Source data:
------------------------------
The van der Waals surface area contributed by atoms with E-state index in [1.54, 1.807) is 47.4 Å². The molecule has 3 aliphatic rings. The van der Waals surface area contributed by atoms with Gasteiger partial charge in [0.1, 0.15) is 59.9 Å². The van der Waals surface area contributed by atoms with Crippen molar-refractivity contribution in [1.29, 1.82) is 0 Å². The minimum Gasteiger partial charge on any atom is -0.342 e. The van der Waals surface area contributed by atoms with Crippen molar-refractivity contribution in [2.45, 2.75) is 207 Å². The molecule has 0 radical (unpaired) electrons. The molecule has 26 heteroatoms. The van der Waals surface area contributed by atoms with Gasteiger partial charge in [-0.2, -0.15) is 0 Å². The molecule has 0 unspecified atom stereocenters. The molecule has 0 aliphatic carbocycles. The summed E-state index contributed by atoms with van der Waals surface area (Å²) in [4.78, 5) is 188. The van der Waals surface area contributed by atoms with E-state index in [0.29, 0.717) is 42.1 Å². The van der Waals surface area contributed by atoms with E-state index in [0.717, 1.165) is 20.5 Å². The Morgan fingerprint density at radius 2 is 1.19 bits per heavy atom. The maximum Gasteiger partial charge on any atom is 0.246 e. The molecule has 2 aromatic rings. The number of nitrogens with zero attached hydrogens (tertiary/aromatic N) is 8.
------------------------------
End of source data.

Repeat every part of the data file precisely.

The van der Waals surface area contributed by atoms with E-state index in [1.54, 1.807) is 47.4 Å². The molecule has 3 aliphatic rings. The van der Waals surface area contributed by atoms with Gasteiger partial charge in [0.1, 0.15) is 59.9 Å². The van der Waals surface area contributed by atoms with Crippen molar-refractivity contribution in [1.29, 1.82) is 0 Å². The minimum Gasteiger partial charge on any atom is -0.342 e. The van der Waals surface area contributed by atoms with Crippen molar-refractivity contribution in [2.45, 2.75) is 207 Å². The molecule has 0 radical (unpaired) electrons. The molecule has 26 heteroatoms. The van der Waals surface area contributed by atoms with Gasteiger partial charge in [-0.2, -0.15) is 0 Å². The molecule has 0 unspecified atom stereocenters. The molecule has 0 aliphatic carbocycles. The summed E-state index contributed by atoms with van der Waals surface area (Å²) in [4.78, 5) is 188. The van der Waals surface area contributed by atoms with E-state index in [0.29, 0.717) is 42.1 Å². The van der Waals surface area contributed by atoms with E-state index in [0.717, 1.165) is 20.5 Å². The Morgan fingerprint density at radius 2 is 1.19 bits per heavy atom. The maximum Gasteiger partial charge on any atom is 0.246 e. The molecule has 2 aromatic rings. The number of nitrogens with zero attached hydrogens (tertiary/aromatic N) is 8.